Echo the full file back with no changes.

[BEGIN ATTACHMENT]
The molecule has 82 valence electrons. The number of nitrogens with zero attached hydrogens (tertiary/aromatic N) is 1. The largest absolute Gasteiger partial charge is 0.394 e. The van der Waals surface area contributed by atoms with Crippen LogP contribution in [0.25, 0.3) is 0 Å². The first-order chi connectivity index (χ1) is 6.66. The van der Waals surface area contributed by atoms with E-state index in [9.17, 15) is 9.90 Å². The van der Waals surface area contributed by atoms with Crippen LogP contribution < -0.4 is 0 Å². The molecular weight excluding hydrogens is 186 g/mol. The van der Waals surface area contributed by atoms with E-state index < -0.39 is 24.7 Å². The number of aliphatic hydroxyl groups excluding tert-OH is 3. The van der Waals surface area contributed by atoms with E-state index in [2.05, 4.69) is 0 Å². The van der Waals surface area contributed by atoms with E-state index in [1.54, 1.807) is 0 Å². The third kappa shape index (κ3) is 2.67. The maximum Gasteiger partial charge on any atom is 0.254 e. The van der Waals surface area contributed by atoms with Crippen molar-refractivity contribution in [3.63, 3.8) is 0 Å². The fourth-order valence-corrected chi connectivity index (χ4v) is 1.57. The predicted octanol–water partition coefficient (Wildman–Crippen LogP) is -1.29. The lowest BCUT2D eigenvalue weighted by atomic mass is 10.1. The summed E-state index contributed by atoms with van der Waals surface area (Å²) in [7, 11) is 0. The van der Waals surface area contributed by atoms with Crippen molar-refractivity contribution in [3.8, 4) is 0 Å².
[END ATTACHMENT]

The molecule has 82 valence electrons. The number of nitrogens with zero attached hydrogens (tertiary/aromatic N) is 1. The largest absolute Gasteiger partial charge is 0.394 e. The van der Waals surface area contributed by atoms with Crippen LogP contribution in [0.25, 0.3) is 0 Å². The first-order chi connectivity index (χ1) is 6.66. The van der Waals surface area contributed by atoms with E-state index in [9.17, 15) is 9.90 Å². The van der Waals surface area contributed by atoms with Crippen LogP contribution < -0.4 is 0 Å². The molecular weight excluding hydrogens is 186 g/mol. The van der Waals surface area contributed by atoms with E-state index < -0.39 is 24.7 Å². The number of aliphatic hydroxyl groups excluding tert-OH is 3. The van der Waals surface area contributed by atoms with E-state index in [2.05, 4.69) is 0 Å². The van der Waals surface area contributed by atoms with E-state index in [1.54, 1.807) is 0 Å². The third kappa shape index (κ3) is 2.67. The maximum Gasteiger partial charge on any atom is 0.254 e. The van der Waals surface area contributed by atoms with Crippen molar-refractivity contribution in [3.63, 3.8) is 0 Å². The fourth-order valence-corrected chi connectivity index (χ4v) is 1.57. The predicted octanol–water partition coefficient (Wildman–Crippen LogP) is -1.29. The lowest BCUT2D eigenvalue weighted by atomic mass is 10.1. The summed E-state index contributed by atoms with van der Waals surface area (Å²) in [7, 11) is 0. The van der Waals surface area contributed by atoms with Crippen molar-refractivity contribution in [3.8, 4) is 0 Å².